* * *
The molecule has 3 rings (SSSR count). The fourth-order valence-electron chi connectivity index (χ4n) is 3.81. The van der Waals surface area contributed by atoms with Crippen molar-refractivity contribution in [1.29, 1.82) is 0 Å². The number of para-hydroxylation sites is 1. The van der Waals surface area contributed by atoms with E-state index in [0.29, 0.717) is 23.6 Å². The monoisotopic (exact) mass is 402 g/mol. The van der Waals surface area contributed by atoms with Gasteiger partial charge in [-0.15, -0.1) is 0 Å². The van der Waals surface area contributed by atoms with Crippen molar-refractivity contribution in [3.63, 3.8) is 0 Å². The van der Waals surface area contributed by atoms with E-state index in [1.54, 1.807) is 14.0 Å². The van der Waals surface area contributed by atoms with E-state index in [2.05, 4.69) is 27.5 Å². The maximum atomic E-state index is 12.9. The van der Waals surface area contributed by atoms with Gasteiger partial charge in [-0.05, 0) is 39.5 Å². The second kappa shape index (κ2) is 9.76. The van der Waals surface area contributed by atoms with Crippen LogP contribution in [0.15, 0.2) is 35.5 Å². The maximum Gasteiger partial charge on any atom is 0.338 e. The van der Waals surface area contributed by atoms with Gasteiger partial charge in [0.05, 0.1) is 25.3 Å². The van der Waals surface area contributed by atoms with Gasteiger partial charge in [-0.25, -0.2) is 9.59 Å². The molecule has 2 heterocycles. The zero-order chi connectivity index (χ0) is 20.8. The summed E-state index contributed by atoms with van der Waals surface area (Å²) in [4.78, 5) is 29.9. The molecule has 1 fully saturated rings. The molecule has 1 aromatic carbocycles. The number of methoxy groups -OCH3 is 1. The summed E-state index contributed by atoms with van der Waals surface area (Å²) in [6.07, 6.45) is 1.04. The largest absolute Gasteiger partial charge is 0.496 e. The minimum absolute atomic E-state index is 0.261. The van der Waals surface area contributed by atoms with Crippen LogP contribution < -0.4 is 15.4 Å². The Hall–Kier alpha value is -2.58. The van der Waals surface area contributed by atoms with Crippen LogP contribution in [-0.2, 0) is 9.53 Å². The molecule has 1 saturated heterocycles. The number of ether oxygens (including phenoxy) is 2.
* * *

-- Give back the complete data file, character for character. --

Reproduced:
The molecule has 3 rings (SSSR count). The fourth-order valence-electron chi connectivity index (χ4n) is 3.81. The van der Waals surface area contributed by atoms with Crippen molar-refractivity contribution in [1.29, 1.82) is 0 Å². The number of para-hydroxylation sites is 1. The van der Waals surface area contributed by atoms with E-state index in [0.29, 0.717) is 23.6 Å². The monoisotopic (exact) mass is 402 g/mol. The van der Waals surface area contributed by atoms with Gasteiger partial charge in [-0.15, -0.1) is 0 Å². The van der Waals surface area contributed by atoms with Crippen molar-refractivity contribution in [3.63, 3.8) is 0 Å². The van der Waals surface area contributed by atoms with E-state index in [1.54, 1.807) is 14.0 Å². The van der Waals surface area contributed by atoms with E-state index in [2.05, 4.69) is 27.5 Å². The maximum atomic E-state index is 12.9. The van der Waals surface area contributed by atoms with Gasteiger partial charge in [-0.05, 0) is 39.5 Å². The second kappa shape index (κ2) is 9.76. The van der Waals surface area contributed by atoms with Crippen LogP contribution in [0.15, 0.2) is 35.5 Å². The maximum Gasteiger partial charge on any atom is 0.338 e. The van der Waals surface area contributed by atoms with Gasteiger partial charge in [0.05, 0.1) is 25.3 Å². The van der Waals surface area contributed by atoms with Gasteiger partial charge in [-0.25, -0.2) is 9.59 Å². The molecule has 2 heterocycles. The zero-order chi connectivity index (χ0) is 20.8. The summed E-state index contributed by atoms with van der Waals surface area (Å²) in [4.78, 5) is 29.9. The molecule has 1 fully saturated rings. The molecule has 1 aromatic carbocycles. The number of methoxy groups -OCH3 is 1. The summed E-state index contributed by atoms with van der Waals surface area (Å²) in [6.07, 6.45) is 1.04. The largest absolute Gasteiger partial charge is 0.496 e. The minimum absolute atomic E-state index is 0.261. The van der Waals surface area contributed by atoms with Crippen LogP contribution < -0.4 is 15.4 Å². The Hall–Kier alpha value is -2.58. The van der Waals surface area contributed by atoms with Crippen LogP contribution in [-0.2, 0) is 9.53 Å². The molecule has 1 saturated heterocycles. The number of ether oxygens (including phenoxy) is 2.